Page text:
In total, I finished 47 books, including fiction and non-fiction. I read novels of all descriptions, short-fiction collections, memoirs, compilations, self-help, investigative journalism, and true crime. Overall, I’m happy with how broadly I read, although there are, as always, a ton of books on my To Be Read list that I wished I’d gotten to this year but didn’t have time for.

Some notes about my reading habits: I am NOT a completist. If a book is not for me, and I’ve given it a good shot, I’ll abandon it. I talked about how to properly abandon a book in more detail in this post. I think recognizing when a book is not for you is a healthy skill to cultivate, as life is short, and there are more books in the universe than one human could ever hope to read, so why waste time with the duds? When you look at my 2018 reading log, you’ll see that there are several books, in italics, that I stopped reading because they were just not working for me. Because I got pretty far into most of these books, my abandonment of them hurt my overall reading numbers for the year. But tabulating my reading wasn’t really about hitting a specific number of books, so I’m fine with falling just short of a nice, round 50. (I also read several VERY LONG but excellent books, including Chimimanda Ngoze Adichie’s Half of a Yellow Sun and Min Jin Lee’s Pachinko.)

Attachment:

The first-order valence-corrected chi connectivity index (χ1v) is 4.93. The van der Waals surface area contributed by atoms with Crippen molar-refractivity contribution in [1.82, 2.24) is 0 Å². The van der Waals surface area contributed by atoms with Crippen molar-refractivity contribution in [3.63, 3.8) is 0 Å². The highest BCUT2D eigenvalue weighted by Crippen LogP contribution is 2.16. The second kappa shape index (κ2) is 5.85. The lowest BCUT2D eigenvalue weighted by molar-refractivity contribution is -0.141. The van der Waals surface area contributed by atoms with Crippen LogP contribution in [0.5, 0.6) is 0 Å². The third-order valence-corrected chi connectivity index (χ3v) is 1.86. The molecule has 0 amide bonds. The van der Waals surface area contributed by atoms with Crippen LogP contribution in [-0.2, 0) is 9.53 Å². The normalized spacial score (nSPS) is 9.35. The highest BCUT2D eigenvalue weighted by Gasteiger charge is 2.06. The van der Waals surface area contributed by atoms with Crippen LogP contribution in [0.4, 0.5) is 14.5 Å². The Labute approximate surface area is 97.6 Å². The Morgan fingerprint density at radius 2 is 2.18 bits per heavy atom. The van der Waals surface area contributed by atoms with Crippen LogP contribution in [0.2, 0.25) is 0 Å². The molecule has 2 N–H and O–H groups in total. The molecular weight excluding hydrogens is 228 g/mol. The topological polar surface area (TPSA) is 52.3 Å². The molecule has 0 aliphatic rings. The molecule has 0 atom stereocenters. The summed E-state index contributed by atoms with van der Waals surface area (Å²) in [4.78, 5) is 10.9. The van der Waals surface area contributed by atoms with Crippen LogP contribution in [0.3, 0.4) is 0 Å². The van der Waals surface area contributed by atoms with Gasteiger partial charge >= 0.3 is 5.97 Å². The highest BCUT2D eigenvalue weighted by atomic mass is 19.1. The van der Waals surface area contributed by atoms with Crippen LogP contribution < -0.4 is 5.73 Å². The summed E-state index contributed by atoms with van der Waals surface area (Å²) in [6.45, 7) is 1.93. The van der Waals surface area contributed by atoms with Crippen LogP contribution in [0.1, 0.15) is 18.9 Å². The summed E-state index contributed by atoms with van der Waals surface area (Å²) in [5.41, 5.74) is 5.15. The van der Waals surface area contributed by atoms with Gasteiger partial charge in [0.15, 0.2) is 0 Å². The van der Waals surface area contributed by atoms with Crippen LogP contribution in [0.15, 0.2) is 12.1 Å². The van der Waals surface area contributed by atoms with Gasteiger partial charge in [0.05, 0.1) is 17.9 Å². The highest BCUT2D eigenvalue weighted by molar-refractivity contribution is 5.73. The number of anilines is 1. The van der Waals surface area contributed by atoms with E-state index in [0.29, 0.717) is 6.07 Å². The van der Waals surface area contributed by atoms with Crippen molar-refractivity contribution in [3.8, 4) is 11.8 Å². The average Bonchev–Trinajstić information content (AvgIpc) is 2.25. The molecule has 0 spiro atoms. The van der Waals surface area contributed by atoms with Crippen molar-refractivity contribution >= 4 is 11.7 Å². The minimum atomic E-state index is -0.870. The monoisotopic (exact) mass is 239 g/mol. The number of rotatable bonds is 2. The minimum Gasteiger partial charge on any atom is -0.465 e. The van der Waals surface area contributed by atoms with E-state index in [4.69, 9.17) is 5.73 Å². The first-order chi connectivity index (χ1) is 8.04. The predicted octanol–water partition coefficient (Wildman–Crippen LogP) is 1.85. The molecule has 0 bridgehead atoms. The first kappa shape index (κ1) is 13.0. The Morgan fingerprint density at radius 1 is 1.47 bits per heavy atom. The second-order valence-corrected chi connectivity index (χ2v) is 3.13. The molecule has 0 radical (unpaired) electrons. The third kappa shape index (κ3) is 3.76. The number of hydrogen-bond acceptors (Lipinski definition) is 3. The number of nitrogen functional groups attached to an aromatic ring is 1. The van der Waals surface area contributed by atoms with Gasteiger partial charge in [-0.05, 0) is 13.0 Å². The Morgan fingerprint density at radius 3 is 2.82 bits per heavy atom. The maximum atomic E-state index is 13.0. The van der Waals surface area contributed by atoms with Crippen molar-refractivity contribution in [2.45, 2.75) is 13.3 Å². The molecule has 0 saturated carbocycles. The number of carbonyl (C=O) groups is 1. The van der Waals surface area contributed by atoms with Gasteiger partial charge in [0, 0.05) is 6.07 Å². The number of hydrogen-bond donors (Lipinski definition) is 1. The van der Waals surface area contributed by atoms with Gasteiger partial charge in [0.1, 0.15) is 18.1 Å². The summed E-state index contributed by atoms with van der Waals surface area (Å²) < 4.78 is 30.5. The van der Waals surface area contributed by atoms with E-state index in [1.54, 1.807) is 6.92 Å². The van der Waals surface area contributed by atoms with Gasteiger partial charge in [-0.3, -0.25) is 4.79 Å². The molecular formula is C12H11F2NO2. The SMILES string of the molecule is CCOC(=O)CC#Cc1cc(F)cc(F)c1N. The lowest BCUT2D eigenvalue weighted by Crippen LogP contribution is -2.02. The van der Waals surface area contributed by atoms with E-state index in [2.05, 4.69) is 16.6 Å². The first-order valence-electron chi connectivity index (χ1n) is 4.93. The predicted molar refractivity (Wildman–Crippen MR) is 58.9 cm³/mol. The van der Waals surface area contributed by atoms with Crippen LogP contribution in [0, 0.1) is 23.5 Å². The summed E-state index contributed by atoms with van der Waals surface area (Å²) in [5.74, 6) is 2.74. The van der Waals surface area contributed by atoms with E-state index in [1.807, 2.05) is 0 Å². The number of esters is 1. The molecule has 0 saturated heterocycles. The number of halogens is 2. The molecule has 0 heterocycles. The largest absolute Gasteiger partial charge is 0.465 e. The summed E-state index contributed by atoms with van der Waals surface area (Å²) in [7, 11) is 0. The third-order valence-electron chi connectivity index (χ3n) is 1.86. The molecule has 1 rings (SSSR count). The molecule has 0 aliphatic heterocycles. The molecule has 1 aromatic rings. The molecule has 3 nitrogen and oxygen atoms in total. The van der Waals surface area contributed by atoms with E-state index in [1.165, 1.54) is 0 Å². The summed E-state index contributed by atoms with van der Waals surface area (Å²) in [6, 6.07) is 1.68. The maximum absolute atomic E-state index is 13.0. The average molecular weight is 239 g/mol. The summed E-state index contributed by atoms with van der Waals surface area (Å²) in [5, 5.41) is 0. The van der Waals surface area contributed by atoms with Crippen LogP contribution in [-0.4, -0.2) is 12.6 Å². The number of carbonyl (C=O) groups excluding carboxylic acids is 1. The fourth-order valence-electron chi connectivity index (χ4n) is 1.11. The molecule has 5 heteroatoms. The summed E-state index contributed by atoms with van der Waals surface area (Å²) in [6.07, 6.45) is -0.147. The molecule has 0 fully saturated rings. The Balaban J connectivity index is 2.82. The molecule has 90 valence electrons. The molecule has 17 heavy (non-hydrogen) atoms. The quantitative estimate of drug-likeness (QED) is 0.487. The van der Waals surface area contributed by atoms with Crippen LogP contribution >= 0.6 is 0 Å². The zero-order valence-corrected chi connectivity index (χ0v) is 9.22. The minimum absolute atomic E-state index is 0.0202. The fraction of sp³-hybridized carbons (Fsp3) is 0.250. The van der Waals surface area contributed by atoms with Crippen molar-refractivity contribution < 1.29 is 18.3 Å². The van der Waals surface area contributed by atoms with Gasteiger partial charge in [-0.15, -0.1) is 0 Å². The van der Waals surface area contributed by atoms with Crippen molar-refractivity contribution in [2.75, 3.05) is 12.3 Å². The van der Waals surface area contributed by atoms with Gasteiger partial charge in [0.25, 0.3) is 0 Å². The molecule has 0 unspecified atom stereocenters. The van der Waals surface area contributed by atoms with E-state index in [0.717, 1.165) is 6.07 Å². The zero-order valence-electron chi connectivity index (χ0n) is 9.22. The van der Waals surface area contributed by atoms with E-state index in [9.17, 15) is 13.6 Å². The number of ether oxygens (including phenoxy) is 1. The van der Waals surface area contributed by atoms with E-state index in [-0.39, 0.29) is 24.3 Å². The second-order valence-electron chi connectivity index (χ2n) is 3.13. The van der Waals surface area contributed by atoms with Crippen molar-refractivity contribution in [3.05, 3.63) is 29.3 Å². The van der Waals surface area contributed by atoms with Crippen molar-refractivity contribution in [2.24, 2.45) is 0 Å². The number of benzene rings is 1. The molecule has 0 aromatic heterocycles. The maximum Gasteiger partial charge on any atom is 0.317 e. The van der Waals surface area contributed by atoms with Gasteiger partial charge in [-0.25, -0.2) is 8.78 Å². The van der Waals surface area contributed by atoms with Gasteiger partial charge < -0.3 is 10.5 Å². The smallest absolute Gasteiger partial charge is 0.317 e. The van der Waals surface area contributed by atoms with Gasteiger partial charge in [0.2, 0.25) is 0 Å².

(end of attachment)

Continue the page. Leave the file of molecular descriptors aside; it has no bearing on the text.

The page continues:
Here are a few of the highlights from this excellent reading year, in bullet form! (NB: this list was VERY hard to compile because I loved so many of the books I read this year.)

  • Favorite non-fiction book: Bad Blood by John Carreyrou. This book is a fascinating, thrilling look into the twisted story of Elizabeth Holmes and Theranos. And here I am discussing this book on The Blotter Presents!
  • Favorite book in translation: Beartown, by Frederik Backman